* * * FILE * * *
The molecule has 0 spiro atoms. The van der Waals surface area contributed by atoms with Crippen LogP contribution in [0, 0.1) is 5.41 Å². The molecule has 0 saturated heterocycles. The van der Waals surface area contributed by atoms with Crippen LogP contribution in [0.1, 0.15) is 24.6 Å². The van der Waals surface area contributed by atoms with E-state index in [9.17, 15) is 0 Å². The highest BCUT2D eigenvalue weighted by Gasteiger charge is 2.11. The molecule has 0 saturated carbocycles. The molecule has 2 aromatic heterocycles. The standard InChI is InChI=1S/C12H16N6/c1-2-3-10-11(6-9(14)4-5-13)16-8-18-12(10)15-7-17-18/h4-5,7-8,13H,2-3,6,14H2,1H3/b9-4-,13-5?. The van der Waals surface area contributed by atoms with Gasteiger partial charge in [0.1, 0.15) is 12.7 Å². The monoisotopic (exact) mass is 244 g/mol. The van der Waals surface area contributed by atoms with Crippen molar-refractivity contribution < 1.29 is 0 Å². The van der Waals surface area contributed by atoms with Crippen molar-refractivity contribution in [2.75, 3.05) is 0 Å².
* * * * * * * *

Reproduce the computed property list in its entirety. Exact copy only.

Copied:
The molecule has 0 spiro atoms. The van der Waals surface area contributed by atoms with Crippen LogP contribution in [0, 0.1) is 5.41 Å². The molecule has 0 saturated heterocycles. The van der Waals surface area contributed by atoms with Crippen LogP contribution in [0.1, 0.15) is 24.6 Å². The van der Waals surface area contributed by atoms with E-state index in [9.17, 15) is 0 Å². The highest BCUT2D eigenvalue weighted by Gasteiger charge is 2.11. The molecule has 0 saturated carbocycles. The molecule has 2 aromatic heterocycles. The standard InChI is InChI=1S/C12H16N6/c1-2-3-10-11(6-9(14)4-5-13)16-8-18-12(10)15-7-17-18/h4-5,7-8,13H,2-3,6,14H2,1H3/b9-4-,13-5?. The van der Waals surface area contributed by atoms with Gasteiger partial charge in [0.1, 0.15) is 12.7 Å². The monoisotopic (exact) mass is 244 g/mol. The van der Waals surface area contributed by atoms with Crippen molar-refractivity contribution < 1.29 is 0 Å². The van der Waals surface area contributed by atoms with Crippen molar-refractivity contribution in [2.75, 3.05) is 0 Å².